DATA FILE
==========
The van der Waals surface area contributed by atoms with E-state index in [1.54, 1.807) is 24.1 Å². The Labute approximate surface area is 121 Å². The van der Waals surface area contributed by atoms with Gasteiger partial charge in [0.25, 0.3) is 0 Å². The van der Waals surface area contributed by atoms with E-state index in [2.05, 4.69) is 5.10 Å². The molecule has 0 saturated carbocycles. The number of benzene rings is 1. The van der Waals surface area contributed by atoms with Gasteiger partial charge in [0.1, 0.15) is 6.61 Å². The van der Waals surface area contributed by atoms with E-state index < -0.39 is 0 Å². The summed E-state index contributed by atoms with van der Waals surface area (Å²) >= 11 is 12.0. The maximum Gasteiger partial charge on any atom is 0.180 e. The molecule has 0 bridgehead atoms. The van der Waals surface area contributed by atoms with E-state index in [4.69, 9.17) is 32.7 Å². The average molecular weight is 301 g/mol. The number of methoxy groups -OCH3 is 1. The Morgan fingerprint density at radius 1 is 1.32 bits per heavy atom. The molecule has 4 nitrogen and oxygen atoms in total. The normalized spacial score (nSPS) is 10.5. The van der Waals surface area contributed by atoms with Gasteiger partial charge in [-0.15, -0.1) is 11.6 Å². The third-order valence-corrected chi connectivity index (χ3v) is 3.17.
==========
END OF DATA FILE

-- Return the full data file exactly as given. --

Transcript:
The van der Waals surface area contributed by atoms with E-state index in [1.54, 1.807) is 24.1 Å². The Labute approximate surface area is 121 Å². The van der Waals surface area contributed by atoms with Gasteiger partial charge in [0.25, 0.3) is 0 Å². The van der Waals surface area contributed by atoms with E-state index in [2.05, 4.69) is 5.10 Å². The molecule has 0 saturated carbocycles. The number of benzene rings is 1. The van der Waals surface area contributed by atoms with Gasteiger partial charge in [0.1, 0.15) is 6.61 Å². The van der Waals surface area contributed by atoms with E-state index < -0.39 is 0 Å². The summed E-state index contributed by atoms with van der Waals surface area (Å²) >= 11 is 12.0. The maximum Gasteiger partial charge on any atom is 0.180 e. The molecule has 0 bridgehead atoms. The van der Waals surface area contributed by atoms with E-state index in [4.69, 9.17) is 32.7 Å². The average molecular weight is 301 g/mol. The number of methoxy groups -OCH3 is 1. The Morgan fingerprint density at radius 1 is 1.32 bits per heavy atom. The molecule has 4 nitrogen and oxygen atoms in total. The normalized spacial score (nSPS) is 10.5. The van der Waals surface area contributed by atoms with Gasteiger partial charge in [-0.15, -0.1) is 11.6 Å². The third-order valence-corrected chi connectivity index (χ3v) is 3.17.